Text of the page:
• Sep 1st 2006, 05:12 PM
1. A wheel has a 2cm diameter. the speed of a point on its rim is 11 m/s. What is its angular speed?
2. A horse on a merry-go-round is 7m from the center and travels at 10km/h. What is its angular speed?
3. A water wheel has a 10ft radius. The wheel revolves 16 times per minute. What is the speed of the river in mi/hr?
• Sep 1st 2006, 05:22 PM
Quick
Does angular speed mean how many degrees difference it turns in a second? :confused:

(for example, let's call the beginning point A the point after one second C and the center of the circle B... Are you trying to find angle ABC?)

This is my 600th post!!!!
• Sep 1st 2006, 05:26 PM
topsquark
Quote:

1. A wheel has a 2cm diameter. the speed of a point on its rim is 11 m/s. What is its angular speed?
2. A horse on a merry-go-round is 7m from the center and travels at 10km/h. What is its angular speed?
3. A water wheel has a 10ft radius. The wheel revolves 16 times per minute. What is the speed of the river in mi/hr?

All three of these involve the formula $v = r \omega$, where v is the tangential speed, r is the radius of the motion, and $\omega$ is the angular speed.

1. r = 1 cm = 0.01 m (NOT 2 cm!), v = 11 m/s (ALWAYS check your units!)
So $\omega = \frac{v}{r} = \frac{11}{0.01}$ rad/s = 1100 rad/s.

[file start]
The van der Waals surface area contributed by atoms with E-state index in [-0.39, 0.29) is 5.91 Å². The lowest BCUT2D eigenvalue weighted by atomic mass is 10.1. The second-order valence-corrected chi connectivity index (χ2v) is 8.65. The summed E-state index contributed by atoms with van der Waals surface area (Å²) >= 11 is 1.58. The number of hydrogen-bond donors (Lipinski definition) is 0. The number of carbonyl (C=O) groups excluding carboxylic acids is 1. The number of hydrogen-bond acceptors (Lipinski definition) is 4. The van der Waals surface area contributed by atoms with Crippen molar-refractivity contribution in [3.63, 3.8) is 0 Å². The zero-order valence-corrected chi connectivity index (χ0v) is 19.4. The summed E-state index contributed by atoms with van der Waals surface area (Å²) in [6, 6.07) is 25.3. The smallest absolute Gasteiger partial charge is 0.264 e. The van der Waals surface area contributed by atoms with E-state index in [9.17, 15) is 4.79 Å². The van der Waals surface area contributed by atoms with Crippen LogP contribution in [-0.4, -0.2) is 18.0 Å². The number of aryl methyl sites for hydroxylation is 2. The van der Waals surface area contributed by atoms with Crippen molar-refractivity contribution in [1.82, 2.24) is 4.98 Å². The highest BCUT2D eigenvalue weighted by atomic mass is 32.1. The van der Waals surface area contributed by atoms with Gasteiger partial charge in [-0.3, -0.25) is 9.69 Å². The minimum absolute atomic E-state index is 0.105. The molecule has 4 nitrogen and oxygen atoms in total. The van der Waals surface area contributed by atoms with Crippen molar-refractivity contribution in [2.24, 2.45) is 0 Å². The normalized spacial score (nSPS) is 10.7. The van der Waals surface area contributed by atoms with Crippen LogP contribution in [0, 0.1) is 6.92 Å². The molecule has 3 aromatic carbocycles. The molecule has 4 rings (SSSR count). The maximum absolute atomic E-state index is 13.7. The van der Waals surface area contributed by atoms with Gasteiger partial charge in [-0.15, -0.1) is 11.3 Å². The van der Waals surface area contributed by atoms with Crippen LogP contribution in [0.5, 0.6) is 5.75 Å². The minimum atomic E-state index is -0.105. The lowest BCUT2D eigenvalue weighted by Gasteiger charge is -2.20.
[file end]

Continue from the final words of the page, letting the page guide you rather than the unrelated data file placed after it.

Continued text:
The other two are similar. Be careful of the last one...there are a number of unit changes you need to make. My suggestion is to get the speed of the river in ft/s, then convert to mi/hr. Also to find the angular speed in problem 3, note that 16 revolutions is equal to $16 \cdot 2 \pi$ rad.

-Dan
• Sep 1st 2006, 05:28 PM
topsquark
Quote:

Originally Posted by Quick
Does angular speed mean how many degrees difference it turns in a second? :confused:

(for example, let's call the beginning point A the point after one second C and the center of the circle B... Are you trying to find angle ABC?)

The angular speed is the time rate of change of the angle an object turns through. Similar to the definition of speed: $v = \frac{ \Delta x}{ \Delta t}$ angular speed is $\omega = \frac{ \Delta \theta}{ \Delta t}$ where $\theta$ represents the "angular position" of the rotating object.

Oh, and in case the units are obscure to you, 1 radian is defined as the angle marking out an arc length on a circle equal to the radius. We may calculate from this definition that $\pi$ radians are equivalent to 180 degrees.

-Dan
• Sep 1st 2006, 05:38 PM
Quick
I would recomend trying to figure out a formula yourself (I do it all the time)

Here's my method:

A wheel has diameter $d$, therefore it's circumference is $d\pi$

Now an object moves at a speed of $v$ around the circumference...

therefore the angular speed, $\omega$ for the object (in degrees) is: $\omega=360\left(\frac{v}{d\pi}\right)$

which can then be converted to radians: $\omega=360\left(\frac{v}{d\pi}\right)\times\frac{
\pi
}{180}=\frac{2v}{d}=\boxed{\frac{v}{r}}$

can you figure out how I got that answer?
• Sep 1st 2006, 06:22 PM
Soroban

Here's #3 . . .

Quote:

3. A water wheel has a 10ft radius. The wheel revolves 16 times per minute.
What is the speed of the river in mi/hr?

The circumference of the wheel is: . $C \:=\:2\pi R = 20\pi$ feet.

At 16 rev/min, a point on the wheel moves: . $16 \times 20\pi = 320\pi$ feet per minute.

We have: . $\frac{320\pi\;\text{feet}}{1\;\text{ minute}} \cdot \frac{60\;\text{minutes}}{\text{1 hour}} \cdot \frac{\text{1 mile}}{5280\;\text{feet}} \:=\:\frac{40\pi}{11}\text{ mph}$

• Sep 1st 2006, 07:48 PM